Aberdeen Proving Ground becomes the home of high-techology development, validation and deployment.
Consolidating its communications-electronics assets in a single location has given the U.S. Army vital resources and flexibility that it needs to address its changing information technology demands during a time of transition. This transition is twofold: not only is Army communications absorbing new commercial technologies and capabilities, the Army itself also is facing substantial changes as a force that has been overseas for more than a decade is redeploying back to its U.S. bases.
Some long-established programs have evolved to, or have been transitioned into, wholly new programs. These programs lend themselves to the new centralized approach, which is improving their implementation processes. Having research elements in the same location, as well as access to networked laboratory facilities at distant locations, is generating efficiencies that continue to be discovered as advanced communications and electronics technologies are developed for incorporation into the force.
The Base Closure and Realignment, or BRAC, process consolidated several Army elements, including the Communications-Electronics Command (CECOM), at Aberdeen Proving Ground, Maryland. They are grouped under the umbrella Command, Control, Communications, Computers, Intelligence, Surveillance and Reconnaissance (C4ISR) Center of Excellence. One of these elements, the Program Executive Office (PEO) Command Control Communications-Tactical (C3T), is tasked with providing soldiers with tactical communications and computer systems.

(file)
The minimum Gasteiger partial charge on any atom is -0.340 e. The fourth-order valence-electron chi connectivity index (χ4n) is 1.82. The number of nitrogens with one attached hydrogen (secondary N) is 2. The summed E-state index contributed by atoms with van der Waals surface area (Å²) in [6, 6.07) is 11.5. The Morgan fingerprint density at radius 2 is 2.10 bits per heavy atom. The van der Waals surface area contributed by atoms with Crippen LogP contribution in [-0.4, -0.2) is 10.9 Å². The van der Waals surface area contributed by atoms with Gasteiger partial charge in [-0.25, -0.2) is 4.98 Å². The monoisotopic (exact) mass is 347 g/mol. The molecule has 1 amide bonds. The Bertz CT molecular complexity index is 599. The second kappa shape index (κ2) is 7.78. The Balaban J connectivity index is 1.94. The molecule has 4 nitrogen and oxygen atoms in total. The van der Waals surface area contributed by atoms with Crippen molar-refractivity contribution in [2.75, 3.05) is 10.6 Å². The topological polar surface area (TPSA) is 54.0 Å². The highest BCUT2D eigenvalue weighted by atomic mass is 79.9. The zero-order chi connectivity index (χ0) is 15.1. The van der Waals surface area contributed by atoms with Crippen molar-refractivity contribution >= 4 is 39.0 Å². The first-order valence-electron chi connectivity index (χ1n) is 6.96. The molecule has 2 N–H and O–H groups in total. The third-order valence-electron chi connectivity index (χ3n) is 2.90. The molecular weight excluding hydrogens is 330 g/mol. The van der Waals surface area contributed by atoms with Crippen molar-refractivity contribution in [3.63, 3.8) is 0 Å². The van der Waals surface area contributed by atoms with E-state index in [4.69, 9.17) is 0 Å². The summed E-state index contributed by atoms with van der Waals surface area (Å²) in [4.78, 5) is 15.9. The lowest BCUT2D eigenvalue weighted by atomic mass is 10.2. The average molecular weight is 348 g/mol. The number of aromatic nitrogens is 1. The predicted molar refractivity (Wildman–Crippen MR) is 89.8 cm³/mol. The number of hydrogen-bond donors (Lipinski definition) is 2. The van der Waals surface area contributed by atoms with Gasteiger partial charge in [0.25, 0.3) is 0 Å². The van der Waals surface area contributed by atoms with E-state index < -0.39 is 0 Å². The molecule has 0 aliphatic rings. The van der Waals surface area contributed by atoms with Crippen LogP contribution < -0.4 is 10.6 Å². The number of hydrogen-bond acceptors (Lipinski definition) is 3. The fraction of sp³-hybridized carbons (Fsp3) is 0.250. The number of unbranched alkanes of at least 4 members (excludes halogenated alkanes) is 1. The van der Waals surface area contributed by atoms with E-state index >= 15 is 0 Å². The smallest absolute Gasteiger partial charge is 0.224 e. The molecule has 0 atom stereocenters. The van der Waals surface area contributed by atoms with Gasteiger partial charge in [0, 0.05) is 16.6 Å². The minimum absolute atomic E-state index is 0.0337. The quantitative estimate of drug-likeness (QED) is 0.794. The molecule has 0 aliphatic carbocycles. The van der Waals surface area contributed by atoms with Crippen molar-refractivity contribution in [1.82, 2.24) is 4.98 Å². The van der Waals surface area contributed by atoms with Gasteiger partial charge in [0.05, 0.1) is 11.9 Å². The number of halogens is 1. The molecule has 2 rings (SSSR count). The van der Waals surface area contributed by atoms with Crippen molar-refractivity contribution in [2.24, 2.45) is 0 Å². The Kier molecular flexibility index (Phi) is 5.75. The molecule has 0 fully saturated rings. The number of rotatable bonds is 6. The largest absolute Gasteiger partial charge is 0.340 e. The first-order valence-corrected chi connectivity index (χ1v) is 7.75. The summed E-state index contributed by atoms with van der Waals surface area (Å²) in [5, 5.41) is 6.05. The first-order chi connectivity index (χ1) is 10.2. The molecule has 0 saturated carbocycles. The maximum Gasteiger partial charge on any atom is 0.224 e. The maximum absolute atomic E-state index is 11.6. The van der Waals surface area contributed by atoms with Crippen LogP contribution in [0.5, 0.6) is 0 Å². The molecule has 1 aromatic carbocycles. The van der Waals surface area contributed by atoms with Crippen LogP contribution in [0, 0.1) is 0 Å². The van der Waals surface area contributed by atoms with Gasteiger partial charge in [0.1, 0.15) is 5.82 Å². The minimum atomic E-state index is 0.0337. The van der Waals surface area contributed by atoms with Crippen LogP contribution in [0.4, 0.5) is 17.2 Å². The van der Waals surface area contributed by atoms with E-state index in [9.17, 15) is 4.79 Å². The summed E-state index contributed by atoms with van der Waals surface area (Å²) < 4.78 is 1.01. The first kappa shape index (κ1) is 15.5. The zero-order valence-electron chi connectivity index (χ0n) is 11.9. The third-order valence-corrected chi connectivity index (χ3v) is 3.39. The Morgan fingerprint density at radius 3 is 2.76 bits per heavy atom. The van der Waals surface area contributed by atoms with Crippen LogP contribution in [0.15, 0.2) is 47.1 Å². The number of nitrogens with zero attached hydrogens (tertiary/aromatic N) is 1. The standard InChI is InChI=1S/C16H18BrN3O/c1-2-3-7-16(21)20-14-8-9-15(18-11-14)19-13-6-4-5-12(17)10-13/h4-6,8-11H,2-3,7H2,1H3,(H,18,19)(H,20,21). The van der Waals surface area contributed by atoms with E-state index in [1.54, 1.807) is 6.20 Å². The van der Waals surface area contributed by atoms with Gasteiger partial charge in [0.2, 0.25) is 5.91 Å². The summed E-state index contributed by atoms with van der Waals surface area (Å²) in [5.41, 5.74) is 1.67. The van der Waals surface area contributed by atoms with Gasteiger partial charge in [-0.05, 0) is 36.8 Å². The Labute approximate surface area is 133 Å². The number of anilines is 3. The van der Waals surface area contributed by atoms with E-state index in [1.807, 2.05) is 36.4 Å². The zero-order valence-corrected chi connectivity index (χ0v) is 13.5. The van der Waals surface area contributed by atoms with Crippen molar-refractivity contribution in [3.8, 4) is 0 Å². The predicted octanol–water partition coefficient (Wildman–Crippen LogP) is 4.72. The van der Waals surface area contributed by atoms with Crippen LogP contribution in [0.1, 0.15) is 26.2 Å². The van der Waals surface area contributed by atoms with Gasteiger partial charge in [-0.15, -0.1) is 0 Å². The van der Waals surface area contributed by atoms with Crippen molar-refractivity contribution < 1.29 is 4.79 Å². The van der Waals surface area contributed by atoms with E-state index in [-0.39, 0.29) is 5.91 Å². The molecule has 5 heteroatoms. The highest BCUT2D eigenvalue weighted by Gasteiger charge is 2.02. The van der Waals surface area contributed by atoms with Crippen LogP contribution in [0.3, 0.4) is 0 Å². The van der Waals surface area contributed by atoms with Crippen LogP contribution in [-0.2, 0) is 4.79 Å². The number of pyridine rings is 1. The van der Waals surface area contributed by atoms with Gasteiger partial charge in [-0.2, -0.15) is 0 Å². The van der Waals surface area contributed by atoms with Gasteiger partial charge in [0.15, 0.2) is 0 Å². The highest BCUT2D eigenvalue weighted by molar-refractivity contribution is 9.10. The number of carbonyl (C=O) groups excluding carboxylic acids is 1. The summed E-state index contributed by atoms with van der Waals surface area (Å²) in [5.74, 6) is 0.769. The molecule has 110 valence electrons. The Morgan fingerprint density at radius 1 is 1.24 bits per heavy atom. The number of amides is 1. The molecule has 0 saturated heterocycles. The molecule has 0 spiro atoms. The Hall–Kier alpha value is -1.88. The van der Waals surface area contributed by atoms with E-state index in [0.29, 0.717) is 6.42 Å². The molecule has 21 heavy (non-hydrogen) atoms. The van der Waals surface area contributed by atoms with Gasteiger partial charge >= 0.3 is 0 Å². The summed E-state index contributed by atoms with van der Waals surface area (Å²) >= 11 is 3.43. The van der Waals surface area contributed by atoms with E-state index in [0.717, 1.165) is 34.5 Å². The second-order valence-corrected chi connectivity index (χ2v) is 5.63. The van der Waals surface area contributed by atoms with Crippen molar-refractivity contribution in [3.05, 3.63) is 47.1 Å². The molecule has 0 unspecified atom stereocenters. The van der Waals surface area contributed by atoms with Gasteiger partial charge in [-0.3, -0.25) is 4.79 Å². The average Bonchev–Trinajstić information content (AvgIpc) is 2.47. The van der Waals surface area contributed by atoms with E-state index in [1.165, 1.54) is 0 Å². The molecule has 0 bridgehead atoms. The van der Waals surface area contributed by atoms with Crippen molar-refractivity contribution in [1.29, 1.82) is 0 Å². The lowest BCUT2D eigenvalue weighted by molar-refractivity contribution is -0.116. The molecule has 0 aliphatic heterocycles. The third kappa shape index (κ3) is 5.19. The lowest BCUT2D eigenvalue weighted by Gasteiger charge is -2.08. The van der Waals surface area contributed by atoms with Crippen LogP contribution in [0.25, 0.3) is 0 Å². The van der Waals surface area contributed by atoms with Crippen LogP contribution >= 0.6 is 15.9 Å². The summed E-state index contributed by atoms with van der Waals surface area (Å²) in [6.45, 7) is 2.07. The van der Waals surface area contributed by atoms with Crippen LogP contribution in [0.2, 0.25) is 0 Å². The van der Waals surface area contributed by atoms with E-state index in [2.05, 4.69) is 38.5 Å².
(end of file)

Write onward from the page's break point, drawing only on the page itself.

Maj. Gen. N. Lee S. Price, USA, is the Army PEO C3T. She declares that the C4ISR Center of Excellence consolidation “has been wonderful” for the office. The new campus features much of the research community on which the PEO C3T relies, and this community does much of the development for the office. The center also can provide the necessary technology readiness level evaluation, and the laboratories in the integration facilities can provide the assets needed for experimentation (see Communications Labs JOIN Forces Remotely) as well as for testing. In effect, the entire acquisition process can be covered at the center. After hardware is fielded, CECOM provides post-deployment support. The only elements missing from the C4ISR Center of Excellence are the Army depots, the general offers. This consolidation has brought many improvements to Army communications and electronics.
“We can work problems together; we get greater synergy because we’re all located here, and we can bring down other PEOs as well,” she emphasizes.
The general explains that, for some temporary task forces, the different elements of the center of excellence “borrow each others’ folks.” For example, the PEO for Intelligence, Electronic Warfare and Sensors (IEWS) is leading an operational needs statement that is providing the aerial tier piece for Warfighter Information Network-Tactical (WIN-T) Increment 3. PEO C3T is providing the deputy for that effort, she says.
“With the synergies here, it is only going to get better,” Gen. Price maintains.
“If you are an intern coming in, it is such an exciting time,” she continues. “You can come across this campus and you can do research and development, you can actually execute or deliver items to the soldiers, and there are a multitude of jobs in the C4ISR area that you can do here.”